In Jerusalem's Old City just inside Dung Gate to the left is the entrance to the Davidson Center. Amongst the archaeological gardens between the stairs just south of the Temple Mount is what's left of the Greek fortress called the Akra. This fortress was the key to controlling the Temple Mount. In 164 B.C.E. during the Hebrew month of Kislev, Judah the Maccabees captured this fortress. His brother Simon later razed it to the ground. Check out the ruins and explore this fantastic national park and the nearby museum.Call (02) 627-7550) for more details.
As if this victory over the Selucid Empire wasn't a miracle enough in itself, we have the story of the "Miracle of Lights" as mentioned in the Talmud. The surprising thing is that this particular story is not mentioned in the Maccabees own chronicles nor in Josephus. Did it really happen? Would the Maccabees have used oil blessed by Menelaus, the High Priest allied with Antiochus? The same High Priest who allowed idols and pagan sacrifice in the Temple? I doubt it. Most likely the eight days of celebration came for the Maccabees wanting a holiday similar to Succot and its eight days of celebration. Hanukka does take place at the tail end of the olive harvest when all of Judea would have been producing olive oil and sending the first oil of the year to market. Perhaps it was just a good marketing scheme to sell more oil for everyone's mini menorahs to light in their homes. Or perhaps it was a way for the rabbis who were Pharisees to steal away the glory of the Maccabees, who had changed allegiance under the kingship of Jon Hyrcanus over to the rival Jewish Saducean sect.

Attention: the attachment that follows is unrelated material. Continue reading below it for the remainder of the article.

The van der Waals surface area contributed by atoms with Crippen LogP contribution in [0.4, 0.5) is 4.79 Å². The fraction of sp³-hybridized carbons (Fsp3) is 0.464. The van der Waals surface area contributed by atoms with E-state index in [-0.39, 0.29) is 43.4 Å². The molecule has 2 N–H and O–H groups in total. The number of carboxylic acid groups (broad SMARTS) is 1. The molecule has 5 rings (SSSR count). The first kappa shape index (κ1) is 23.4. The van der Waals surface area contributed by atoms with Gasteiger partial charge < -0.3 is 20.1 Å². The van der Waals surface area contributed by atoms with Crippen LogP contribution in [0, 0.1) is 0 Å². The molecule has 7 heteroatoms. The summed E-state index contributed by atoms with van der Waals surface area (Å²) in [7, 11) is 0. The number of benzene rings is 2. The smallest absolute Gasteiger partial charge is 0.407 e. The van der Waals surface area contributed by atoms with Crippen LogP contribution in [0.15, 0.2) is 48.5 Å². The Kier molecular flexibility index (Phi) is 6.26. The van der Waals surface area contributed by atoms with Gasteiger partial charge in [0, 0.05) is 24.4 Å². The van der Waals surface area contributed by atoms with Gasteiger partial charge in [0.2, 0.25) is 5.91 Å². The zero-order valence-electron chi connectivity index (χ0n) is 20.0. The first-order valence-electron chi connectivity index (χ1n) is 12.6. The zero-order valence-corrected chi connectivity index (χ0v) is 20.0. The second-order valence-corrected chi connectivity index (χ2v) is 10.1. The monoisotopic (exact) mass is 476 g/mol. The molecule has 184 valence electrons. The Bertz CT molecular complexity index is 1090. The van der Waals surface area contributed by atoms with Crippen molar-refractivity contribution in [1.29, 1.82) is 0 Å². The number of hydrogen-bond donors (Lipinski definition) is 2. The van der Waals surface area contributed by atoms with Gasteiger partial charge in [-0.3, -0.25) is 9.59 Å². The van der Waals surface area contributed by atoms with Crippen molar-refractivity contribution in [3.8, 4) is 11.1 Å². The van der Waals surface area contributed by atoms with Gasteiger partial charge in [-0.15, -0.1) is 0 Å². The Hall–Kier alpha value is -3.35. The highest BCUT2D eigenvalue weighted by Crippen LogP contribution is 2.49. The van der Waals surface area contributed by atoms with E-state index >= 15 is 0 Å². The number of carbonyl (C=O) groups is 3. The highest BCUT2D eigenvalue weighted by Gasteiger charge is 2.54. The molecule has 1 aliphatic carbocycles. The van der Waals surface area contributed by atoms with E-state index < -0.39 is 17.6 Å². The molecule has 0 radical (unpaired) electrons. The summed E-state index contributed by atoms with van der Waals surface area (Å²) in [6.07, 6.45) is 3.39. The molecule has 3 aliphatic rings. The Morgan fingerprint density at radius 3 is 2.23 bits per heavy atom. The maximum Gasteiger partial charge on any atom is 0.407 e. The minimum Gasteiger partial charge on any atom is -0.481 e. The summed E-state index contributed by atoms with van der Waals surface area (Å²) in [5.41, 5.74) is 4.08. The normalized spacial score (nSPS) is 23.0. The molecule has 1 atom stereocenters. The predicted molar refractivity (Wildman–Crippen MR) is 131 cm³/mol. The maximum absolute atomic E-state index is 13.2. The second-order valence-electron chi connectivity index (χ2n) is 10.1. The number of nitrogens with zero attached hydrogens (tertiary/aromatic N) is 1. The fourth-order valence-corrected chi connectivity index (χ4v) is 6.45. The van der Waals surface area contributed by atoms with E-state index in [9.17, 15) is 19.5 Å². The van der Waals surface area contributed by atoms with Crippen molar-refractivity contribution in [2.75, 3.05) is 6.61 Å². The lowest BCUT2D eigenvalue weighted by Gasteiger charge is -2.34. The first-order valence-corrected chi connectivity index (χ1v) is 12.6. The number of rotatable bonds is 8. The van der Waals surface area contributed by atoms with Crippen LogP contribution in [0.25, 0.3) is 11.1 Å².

Either way, this is an ideal time to check out olive presses both ancient and modern. In the Beit Guvrin national park a whole olive oil factory has been uncovered and preserved virtually intact.  You can also see olive presses at Korazim (tel. (04) 693-4982) in the Galilee and the Talmudic Park of Katzrin in the Golan (tel. (04) 696-2412). The 1800 year old Katzrin olive press has been refurbished and workshops are held there where they actually make oil in the ancient way. 
Photo: Joe YudinPhoto: Joe Yudin
The newest way to experience olive oil making is at the Simu Shemen olive press at Kibbutz Deganiya Alef (tel. (04) 660-8641). The idea to build an olive press on Israel's very first kibbutz began one afternoon between Avner Abadi and his wife over a cup of coffee. After getting the approval from the Kibbutz, Avner and his brother Navot found a few investors and started to build their dream. The olive press was established this past September, and produces oil from the olives that grow on the kibbutz. The olive press can produce up to 750 million tons of olive oil a year.  Workshops, tastings and tours are available.
Joe Yudin became a licensed tour guide in 1999. He completed his Master’s degree at the University of Haifa in the Land of Israel Studies and is currently studying toward a PhD.